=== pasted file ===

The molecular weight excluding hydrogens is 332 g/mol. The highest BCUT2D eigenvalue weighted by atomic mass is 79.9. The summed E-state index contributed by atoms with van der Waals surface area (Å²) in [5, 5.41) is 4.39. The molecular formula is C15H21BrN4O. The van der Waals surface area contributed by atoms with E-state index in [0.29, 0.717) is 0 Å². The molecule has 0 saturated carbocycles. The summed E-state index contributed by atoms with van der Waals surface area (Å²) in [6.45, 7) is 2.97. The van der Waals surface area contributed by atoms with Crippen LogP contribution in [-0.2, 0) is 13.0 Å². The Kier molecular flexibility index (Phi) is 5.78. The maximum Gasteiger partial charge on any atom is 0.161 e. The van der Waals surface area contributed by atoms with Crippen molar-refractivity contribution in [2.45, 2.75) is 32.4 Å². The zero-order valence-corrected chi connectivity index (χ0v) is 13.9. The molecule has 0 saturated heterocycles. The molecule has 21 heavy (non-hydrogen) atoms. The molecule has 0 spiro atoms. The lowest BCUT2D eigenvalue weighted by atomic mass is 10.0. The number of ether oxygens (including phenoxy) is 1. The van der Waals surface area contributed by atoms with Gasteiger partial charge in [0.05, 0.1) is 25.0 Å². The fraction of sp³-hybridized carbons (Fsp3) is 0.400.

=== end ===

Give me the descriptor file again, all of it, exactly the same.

The molecular weight excluding hydrogens is 332 g/mol. The highest BCUT2D eigenvalue weighted by atomic mass is 79.9. The summed E-state index contributed by atoms with van der Waals surface area (Å²) in [5, 5.41) is 4.39. The molecular formula is C15H21BrN4O. The van der Waals surface area contributed by atoms with E-state index in [0.29, 0.717) is 0 Å². The molecule has 0 saturated carbocycles. The summed E-state index contributed by atoms with van der Waals surface area (Å²) in [6.45, 7) is 2.97. The van der Waals surface area contributed by atoms with Crippen LogP contribution in [-0.2, 0) is 13.0 Å². The Kier molecular flexibility index (Phi) is 5.78. The maximum Gasteiger partial charge on any atom is 0.161 e. The van der Waals surface area contributed by atoms with Crippen molar-refractivity contribution in [2.45, 2.75) is 32.4 Å². The zero-order valence-corrected chi connectivity index (χ0v) is 13.9. The molecule has 0 saturated heterocycles. The molecule has 21 heavy (non-hydrogen) atoms. The molecule has 0 spiro atoms. The lowest BCUT2D eigenvalue weighted by atomic mass is 10.0. The number of ether oxygens (including phenoxy) is 1. The van der Waals surface area contributed by atoms with Gasteiger partial charge in [0.05, 0.1) is 25.0 Å². The fraction of sp³-hybridized carbons (Fsp3) is 0.400.